Green Tulip's Green Fingers!

by Deborah McCaughan

Green Tulip's Green Fingers

At work, I deal with beautiful and 'green' products- photographing and researching them and it's a very pleasant way to spend time in the office! But as soon as I get home, the gloves go on and the gardening begins! If you live in the countryside, or are lucky enough to have a garden in a city or town then the chances are, you have learnt a bit about gardening! It also won't have escaped your attention that there is a 'growing' movement towards using your outdoor space to grow your own food. This is actually a 'regrowth' as until the 1950's/60's British gardens were often the primary source of fresh fruit and veg for the family home. And we all remember the 'Dig For Victory' campaign during the Second World War where gardens, parks, school grounds and even the moat around the Tower of London were all turned into allotments to support the war effort. I have grown fruits and veggies since I was a child at middle school. And even though we have moved many times, I have always managed to find both the space and the time. Now we live in the Wiltshire countryside and have a lovely big garden so it's easy to find the space, and I make sure I have the time!  But please don't think it can't be done elsewhere!

Why Now?

So, why should we do it now?! There are a lot of reasons why NOT that is for sure: There's plenty of good quality food in our supermarkets, with huge amounts of variety to choose from. We are busier than ever with work, social life, children, and all the activities that our modern lives and budgets can afford. We have apps that can deliver fresh, organic food to our doorsteps at the click of a button. Our gardens and outdoor spaces are shrinking. Well, to counteract this let me give you a few reasons why we should...
  • It's fun, trust me, it is!
  • The whole family can get stuck in. There is no upper or lower age limit on gardening. Younger people will learn so much from managing to grow, harvest, cook and eat the produce. Older people will benefit from time outdoors and the extra bit of exercise and achievement
  • Most spaces can be adapted to different abilities and mobility- see this post from the Ability Superstore.
  • You can garden pretty much anywhere; be radical- grow radishes in your window box! Vertical Veg have ideas on how to get started in any small space- patio, balcony, windowsill. And this blog will show you how to make a pocket garden for a wall or fence.

There are so many benefits - here's just a few of them:

  • Healthier for you- homegrown has more nutrients and will be fresher.
  • Healthier for your environment- you may choose to garden without pesticides , good news for your insect friends!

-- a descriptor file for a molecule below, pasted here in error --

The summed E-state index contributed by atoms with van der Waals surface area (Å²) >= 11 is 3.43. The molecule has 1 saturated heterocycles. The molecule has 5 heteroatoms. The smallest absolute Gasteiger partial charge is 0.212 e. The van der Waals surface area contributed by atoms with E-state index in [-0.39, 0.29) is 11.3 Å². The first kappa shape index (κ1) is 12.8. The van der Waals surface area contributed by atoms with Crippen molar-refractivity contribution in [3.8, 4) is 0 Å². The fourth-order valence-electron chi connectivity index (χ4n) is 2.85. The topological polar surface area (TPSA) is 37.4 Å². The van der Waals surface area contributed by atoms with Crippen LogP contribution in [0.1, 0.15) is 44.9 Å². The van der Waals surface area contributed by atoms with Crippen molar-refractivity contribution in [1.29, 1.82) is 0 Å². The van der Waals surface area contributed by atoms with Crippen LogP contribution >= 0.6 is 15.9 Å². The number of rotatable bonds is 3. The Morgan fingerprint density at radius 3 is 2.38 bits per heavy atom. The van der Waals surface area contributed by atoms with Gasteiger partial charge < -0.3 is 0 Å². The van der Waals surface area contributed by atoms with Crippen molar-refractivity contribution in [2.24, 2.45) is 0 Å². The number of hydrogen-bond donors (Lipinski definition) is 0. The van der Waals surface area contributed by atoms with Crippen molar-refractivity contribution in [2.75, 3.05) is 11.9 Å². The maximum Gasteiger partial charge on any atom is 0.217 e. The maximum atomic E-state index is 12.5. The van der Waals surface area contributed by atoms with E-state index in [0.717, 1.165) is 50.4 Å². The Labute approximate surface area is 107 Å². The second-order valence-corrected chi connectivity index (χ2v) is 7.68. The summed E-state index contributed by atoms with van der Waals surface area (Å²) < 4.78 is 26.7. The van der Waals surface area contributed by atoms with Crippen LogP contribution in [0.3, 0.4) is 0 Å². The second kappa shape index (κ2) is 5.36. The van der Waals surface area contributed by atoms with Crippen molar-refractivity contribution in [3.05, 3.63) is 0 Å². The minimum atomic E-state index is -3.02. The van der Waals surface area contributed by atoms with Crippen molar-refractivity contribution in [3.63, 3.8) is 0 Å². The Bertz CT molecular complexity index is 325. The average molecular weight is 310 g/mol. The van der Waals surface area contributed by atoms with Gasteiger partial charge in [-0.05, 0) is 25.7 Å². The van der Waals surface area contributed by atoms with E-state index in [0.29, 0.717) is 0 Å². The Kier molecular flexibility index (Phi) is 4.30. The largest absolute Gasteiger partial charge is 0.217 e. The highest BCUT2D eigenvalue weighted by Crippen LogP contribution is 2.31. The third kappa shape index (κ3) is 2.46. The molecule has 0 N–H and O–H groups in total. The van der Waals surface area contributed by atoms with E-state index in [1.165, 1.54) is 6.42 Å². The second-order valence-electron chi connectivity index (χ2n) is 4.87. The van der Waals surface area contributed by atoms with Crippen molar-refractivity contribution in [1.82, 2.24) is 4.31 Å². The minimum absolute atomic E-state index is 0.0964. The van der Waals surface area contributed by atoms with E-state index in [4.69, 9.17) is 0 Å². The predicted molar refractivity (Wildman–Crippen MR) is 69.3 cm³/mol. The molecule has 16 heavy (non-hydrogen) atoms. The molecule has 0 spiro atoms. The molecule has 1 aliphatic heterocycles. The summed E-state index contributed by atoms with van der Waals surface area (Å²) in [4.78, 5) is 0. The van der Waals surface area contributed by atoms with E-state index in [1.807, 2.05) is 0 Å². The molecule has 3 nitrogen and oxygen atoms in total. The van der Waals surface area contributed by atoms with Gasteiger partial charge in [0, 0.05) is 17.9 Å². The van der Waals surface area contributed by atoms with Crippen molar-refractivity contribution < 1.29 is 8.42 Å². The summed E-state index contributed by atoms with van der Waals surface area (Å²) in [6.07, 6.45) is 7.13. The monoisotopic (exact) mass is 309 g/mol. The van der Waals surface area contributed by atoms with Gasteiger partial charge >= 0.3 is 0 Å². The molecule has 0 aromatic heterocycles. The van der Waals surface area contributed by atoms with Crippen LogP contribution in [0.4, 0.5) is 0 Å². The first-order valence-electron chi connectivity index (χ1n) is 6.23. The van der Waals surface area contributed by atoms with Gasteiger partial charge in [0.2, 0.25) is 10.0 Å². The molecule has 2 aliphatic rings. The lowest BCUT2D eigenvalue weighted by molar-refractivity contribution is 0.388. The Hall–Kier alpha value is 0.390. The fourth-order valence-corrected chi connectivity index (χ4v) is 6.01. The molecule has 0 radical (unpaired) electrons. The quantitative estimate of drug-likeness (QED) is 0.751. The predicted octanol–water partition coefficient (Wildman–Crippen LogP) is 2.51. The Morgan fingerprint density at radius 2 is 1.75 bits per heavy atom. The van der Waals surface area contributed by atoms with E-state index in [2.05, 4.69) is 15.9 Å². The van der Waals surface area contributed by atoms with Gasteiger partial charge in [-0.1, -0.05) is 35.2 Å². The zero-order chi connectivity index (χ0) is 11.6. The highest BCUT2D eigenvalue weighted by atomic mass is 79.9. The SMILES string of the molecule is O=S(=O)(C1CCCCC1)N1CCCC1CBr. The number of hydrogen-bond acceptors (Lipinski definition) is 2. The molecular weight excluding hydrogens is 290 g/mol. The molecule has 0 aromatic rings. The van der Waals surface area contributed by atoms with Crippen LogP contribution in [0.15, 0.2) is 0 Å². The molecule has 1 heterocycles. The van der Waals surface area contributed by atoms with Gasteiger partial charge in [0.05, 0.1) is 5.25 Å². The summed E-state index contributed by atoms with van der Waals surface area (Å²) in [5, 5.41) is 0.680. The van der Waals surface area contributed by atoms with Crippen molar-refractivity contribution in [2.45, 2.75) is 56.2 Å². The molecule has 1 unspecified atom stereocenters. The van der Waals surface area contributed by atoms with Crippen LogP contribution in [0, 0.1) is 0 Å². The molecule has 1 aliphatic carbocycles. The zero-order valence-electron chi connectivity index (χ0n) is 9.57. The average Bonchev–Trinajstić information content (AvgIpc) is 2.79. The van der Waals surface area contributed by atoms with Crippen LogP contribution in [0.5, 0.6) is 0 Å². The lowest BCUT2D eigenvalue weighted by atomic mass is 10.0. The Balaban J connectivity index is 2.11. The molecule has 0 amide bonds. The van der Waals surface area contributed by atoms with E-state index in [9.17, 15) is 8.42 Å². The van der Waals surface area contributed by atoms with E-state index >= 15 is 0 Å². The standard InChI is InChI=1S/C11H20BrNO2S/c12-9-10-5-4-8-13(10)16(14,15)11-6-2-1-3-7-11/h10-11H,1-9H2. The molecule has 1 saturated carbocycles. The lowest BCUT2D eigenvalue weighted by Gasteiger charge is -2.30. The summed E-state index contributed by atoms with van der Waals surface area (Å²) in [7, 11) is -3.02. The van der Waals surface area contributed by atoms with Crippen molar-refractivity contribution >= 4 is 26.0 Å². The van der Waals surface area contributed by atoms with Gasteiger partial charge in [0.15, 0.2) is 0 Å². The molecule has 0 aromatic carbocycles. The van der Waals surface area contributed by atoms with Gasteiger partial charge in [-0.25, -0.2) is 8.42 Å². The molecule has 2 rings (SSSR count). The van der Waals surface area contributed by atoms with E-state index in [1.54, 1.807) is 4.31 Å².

• Physical activity is boosted.
  • Save money at the supermarket.
  • Encourage children to try new fruits and veg.
  • Learning new skills helps keep your brain sharp.
  • Gardening has been linked to improved mental health and well being, this leaflet from Thrive explains more.
  • Community gardening or sharing with neighbours builds a sense of community. Excesses & gluts can be shared with others, you will always end up with more if you are prepared to share! We delivered courgettes around our street and came back with, apples, jam, & homemade biscuits! Yum!

How to get started

You will need to dedicate a space, get some simple equipment- not much- a trowel, a bucket some plant pots and a pair of gardening gloves will do for a start! And you will need to decide what you want to grow! Easy veggies and fruits to grow include:

  • Salad Leaves. Crunchy fresh leaves with a fantastic range of textures and flavours.
  • Spring onions and Radishes.
  • Potatoes.
  • Peas.
  • Mint.
  • Broad Beans.
  • Runner Beans.
  • Onions.
  • Strawberries.

You can pick up seeds or seedlings from supermarkets, homeware stores and garden centres, or, like me you can have a catalogue delivered and circle all the ones you want like a child just before Christmas! Local seed swaps are great if you want to try out before spending lots of money, check your local paper or online magazine for dates. For a complete beginners guide to starting gardening, The Royal Horticultural Society is the place to go. This guide has all the information you need, and the internet is at your (green) fingertips! Growing your own vegetables will make you a happier person- as one of my favourite quotes says:

Gardening is cheaper than therapy

 We will be adding blogs as the seasons go on to help you decide what to grow and what to make with the fruits of your labours! 


Meet the author - Kate